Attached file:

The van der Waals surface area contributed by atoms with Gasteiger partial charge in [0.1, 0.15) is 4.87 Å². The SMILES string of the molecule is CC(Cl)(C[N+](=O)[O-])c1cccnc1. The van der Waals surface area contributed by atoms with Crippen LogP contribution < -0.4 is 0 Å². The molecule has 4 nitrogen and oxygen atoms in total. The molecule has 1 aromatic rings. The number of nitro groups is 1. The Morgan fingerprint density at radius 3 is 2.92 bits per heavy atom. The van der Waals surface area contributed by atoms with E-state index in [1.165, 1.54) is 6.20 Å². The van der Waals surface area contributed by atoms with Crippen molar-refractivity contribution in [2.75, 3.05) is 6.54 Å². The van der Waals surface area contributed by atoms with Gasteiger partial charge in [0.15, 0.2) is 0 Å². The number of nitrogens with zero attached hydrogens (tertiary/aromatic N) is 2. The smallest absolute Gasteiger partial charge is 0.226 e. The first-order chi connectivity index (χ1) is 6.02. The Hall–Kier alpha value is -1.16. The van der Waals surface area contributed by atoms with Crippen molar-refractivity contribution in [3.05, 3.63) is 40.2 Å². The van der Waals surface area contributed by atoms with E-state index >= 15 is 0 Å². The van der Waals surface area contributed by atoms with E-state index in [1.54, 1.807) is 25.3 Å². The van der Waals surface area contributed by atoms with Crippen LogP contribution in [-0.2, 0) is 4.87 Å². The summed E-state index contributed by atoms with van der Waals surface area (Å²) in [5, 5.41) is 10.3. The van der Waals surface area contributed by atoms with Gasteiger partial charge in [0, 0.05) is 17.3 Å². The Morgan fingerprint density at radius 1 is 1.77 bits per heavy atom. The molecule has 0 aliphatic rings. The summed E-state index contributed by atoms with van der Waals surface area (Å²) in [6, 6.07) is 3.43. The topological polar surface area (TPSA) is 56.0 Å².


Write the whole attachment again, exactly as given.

The van der Waals surface area contributed by atoms with Gasteiger partial charge in [0.1, 0.15) is 4.87 Å². The SMILES string of the molecule is CC(Cl)(C[N+](=O)[O-])c1cccnc1. The van der Waals surface area contributed by atoms with Crippen LogP contribution < -0.4 is 0 Å². The molecule has 4 nitrogen and oxygen atoms in total. The molecule has 1 aromatic rings. The number of nitro groups is 1. The Morgan fingerprint density at radius 3 is 2.92 bits per heavy atom. The van der Waals surface area contributed by atoms with E-state index in [1.165, 1.54) is 6.20 Å². The van der Waals surface area contributed by atoms with Crippen molar-refractivity contribution in [2.75, 3.05) is 6.54 Å². The van der Waals surface area contributed by atoms with Gasteiger partial charge in [0.15, 0.2) is 0 Å². The number of nitrogens with zero attached hydrogens (tertiary/aromatic N) is 2. The smallest absolute Gasteiger partial charge is 0.226 e. The first-order chi connectivity index (χ1) is 6.02. The Hall–Kier alpha value is -1.16. The van der Waals surface area contributed by atoms with Crippen molar-refractivity contribution in [3.05, 3.63) is 40.2 Å². The van der Waals surface area contributed by atoms with E-state index >= 15 is 0 Å². The van der Waals surface area contributed by atoms with E-state index in [1.54, 1.807) is 25.3 Å². The van der Waals surface area contributed by atoms with Crippen LogP contribution in [-0.2, 0) is 4.87 Å². The summed E-state index contributed by atoms with van der Waals surface area (Å²) in [5, 5.41) is 10.3. The van der Waals surface area contributed by atoms with Gasteiger partial charge in [0, 0.05) is 17.3 Å². The Morgan fingerprint density at radius 1 is 1.77 bits per heavy atom. The molecule has 0 aliphatic rings. The summed E-state index contributed by atoms with van der Waals surface area (Å²) in [6, 6.07) is 3.43. The topological polar surface area (TPSA) is 56.0 Å².